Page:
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Va. Republicans aim to take 4 Democrats' congressional seats
"My ultimate goal is not to get reelected," he said. "It's to know that I did the best damn job I could representing the people of the 5th District and making a difference. That's just a different litmus test than some of the powers that be are used to working with."
Boucher, of southwest Virginia's 9th District, is vulnerable despite longstanding popularity and a reputation for strong constituent services over nearly three decades in Congress. He won last year without opposition. But Obama also lost the 9th by a wider margin than votes in any of Virginia's 10 other congressional districts.
That showing is partly attributable to concerns among coal miners and other working-class voters about emissions limits, health reform and other Democratic priorities. What is unclear is whether a permanent shift in party identity is under way and whether Boucher -- and other blue-dog Democrats like him along the nation's Appalachian spine -- will be among that shift's first casualties.
Connolly of Northern Virginia's 11th District is by all accounts the least vulnerable of the four Democrats being targeted. But Connolly, too, benefited from a surge of Obama voters last year, and he must win back the droves of centrists and independents in his district who turned out for McDonnell last month. While he acknowledged that challenge, Connolly noted that one Republican victory, especially with a tough economy and a weak opponent, does not signal a change in the underlying dynamics of his district.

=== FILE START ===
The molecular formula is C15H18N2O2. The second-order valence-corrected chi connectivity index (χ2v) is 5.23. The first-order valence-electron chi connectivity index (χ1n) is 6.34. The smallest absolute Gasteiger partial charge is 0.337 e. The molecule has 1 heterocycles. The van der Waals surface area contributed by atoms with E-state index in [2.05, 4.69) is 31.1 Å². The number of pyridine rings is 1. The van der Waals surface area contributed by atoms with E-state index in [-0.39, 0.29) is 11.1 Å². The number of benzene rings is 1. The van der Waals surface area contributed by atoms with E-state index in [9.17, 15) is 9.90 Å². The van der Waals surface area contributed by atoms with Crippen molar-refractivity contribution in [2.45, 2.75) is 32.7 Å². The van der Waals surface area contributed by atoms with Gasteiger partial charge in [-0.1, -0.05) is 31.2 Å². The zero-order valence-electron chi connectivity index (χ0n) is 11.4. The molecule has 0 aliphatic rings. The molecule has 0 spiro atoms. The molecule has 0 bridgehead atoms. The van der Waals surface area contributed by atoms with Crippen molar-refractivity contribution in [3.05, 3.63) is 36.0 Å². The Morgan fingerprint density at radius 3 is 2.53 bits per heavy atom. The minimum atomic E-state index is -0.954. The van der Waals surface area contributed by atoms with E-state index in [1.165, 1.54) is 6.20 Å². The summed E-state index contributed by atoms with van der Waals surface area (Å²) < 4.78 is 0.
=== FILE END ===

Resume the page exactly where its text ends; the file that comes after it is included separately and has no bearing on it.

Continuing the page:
"A Republican on any day of the week can win an election," Connolly said. "We just witnessed it. But the default vote is Democratic, absent a bad candidate or some other factor. That defines a competitive arena."
Fairfax County businessman Keith S. Fimian is preparing for a rematch against Connolly, and Pat S. Herrity, an elected board member in Fairfax, is also considering jumping in. Several state lawmakers are considering runs against Boucher, and multiple Republicans have lined up to win the nomination in both the 2nd and 5th districts.
Mullins said he expects the challengers in all four races to run against the voting records of the incumbents on emissions restrictions, the stimulus package, an expansion of union powers and the health-care reform bill. Not all of the four Democrats voted in favor of all of these measures, but Republicans hope to use a broad brush to paint all four as close Obama allies and out of step with Virginia.
"These are not the votes Virginians want to see," he said.
Yet Republican hunger could present an opportunity for the Democrats, particularly in Perriello's 5th District, where at least seven Republicans are considering bids for the GOP nomination and where several factions of the conservative Tea Party movement are at work to make sure a like-minded candidate wins. Such forces could cause divisions among Republicans; some believe that a more moderate candidate would fare better against Perriello, while others have threatened to mount independent bids for office that could divide the Republican vote.
Kaine has said that Democrats have an opportunity of their own in Republican J. Randy Forbes's 4th Congressional District in southeast Virginia. But many believe that's a long shot in a district that favors the GOP.